Corporate giving to arts-related causes fell by 11 per cent in the UK in 2009/10 compared with the previous year, according to figures released yesterday by Arts & Business.
The figures show that business donations to the arts sector fell to £144m in 2009/10 and were lower than in 2003/04.
Overall, private giving to arts causes - including giving by individuals, companies, and trusts and foundations - fell by 3 per cent in real terms to £658m.
The only category of private donation that increased was from trusts and foundations, which went up by 11 per cent to £154.6m.
Giving by individuals was down by 4 per cent to £359m.
The region that saw the largest overall fall was the south east, where private giving was down by 20 per cent.
Colin Tweedy, chief executive of Arts & Business, said it was relieved because the figures could have been a lot worse.
"At the very peak of the recession, private investment in culture held up, though most investment continues to be swept up by the major cultural institutions.
"We will still collectively need to nourish all forms of private sector investment; in particular, if we neglect corporate sponsorship we will damage the whole cultural ecology."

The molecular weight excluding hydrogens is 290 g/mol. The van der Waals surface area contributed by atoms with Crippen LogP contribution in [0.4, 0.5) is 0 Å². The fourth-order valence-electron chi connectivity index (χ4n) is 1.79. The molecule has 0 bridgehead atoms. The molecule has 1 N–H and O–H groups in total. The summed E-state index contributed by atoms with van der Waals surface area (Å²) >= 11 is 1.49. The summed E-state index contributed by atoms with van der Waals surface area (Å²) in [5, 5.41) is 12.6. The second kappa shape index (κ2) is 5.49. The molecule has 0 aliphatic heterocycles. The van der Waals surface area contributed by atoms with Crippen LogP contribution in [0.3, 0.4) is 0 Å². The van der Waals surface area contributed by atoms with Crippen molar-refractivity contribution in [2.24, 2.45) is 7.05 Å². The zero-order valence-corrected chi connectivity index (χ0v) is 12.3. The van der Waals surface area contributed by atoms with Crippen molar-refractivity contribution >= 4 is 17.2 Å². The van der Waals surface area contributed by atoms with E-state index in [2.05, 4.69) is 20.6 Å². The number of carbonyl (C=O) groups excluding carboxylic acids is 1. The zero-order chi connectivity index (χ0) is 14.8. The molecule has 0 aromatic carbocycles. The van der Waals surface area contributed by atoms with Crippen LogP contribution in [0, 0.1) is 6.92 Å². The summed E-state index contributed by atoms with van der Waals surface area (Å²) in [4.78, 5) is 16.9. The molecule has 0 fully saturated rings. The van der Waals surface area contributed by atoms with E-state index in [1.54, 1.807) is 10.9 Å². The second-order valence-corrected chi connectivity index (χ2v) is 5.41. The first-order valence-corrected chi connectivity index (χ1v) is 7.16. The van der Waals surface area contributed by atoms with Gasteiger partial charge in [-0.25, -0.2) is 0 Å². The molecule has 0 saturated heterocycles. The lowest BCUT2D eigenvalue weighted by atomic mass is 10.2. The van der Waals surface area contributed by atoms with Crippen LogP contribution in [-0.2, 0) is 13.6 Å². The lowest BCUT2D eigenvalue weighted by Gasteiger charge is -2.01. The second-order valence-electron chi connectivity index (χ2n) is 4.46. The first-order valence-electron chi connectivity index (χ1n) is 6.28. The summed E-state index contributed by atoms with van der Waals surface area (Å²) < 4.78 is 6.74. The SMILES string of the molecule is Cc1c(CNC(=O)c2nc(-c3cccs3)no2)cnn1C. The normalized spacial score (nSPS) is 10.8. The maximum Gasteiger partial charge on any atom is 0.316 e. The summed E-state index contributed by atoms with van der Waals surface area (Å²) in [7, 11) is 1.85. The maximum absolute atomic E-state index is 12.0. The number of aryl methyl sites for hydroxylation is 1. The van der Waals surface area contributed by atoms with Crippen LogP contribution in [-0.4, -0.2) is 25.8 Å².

A spokesman for Arts Council England said private investment was "one of the key pillars" of the UK's mixed-economy funding system.
"The Arts Council is working with arts organisations to encourage giving to the arts," he said. "Alongside the Department for Culture, Media and Sport, we recently announced a challenge fund to raise philanthropic giving and our new funding system will help to spread fundraising expertise across the whole arts sector."
Klara Kozlov, corporate adviser at the Charities Aid Foundation, said the business sector could do a lot more to improve society by working with charities.
"In tough economic times, some companies will have less funds to give," she said. "Many companies we are talking to are already reviewing their CSR budgets in light of tougher budgetary constraints. Charities will need to closely follow any corporate changes in strategy and tailor approaches accordingly."
A spokesman for Arts & Business said a full analysis of the figures would be released in its annual Private Investment in Culture report in the next couple of weeks.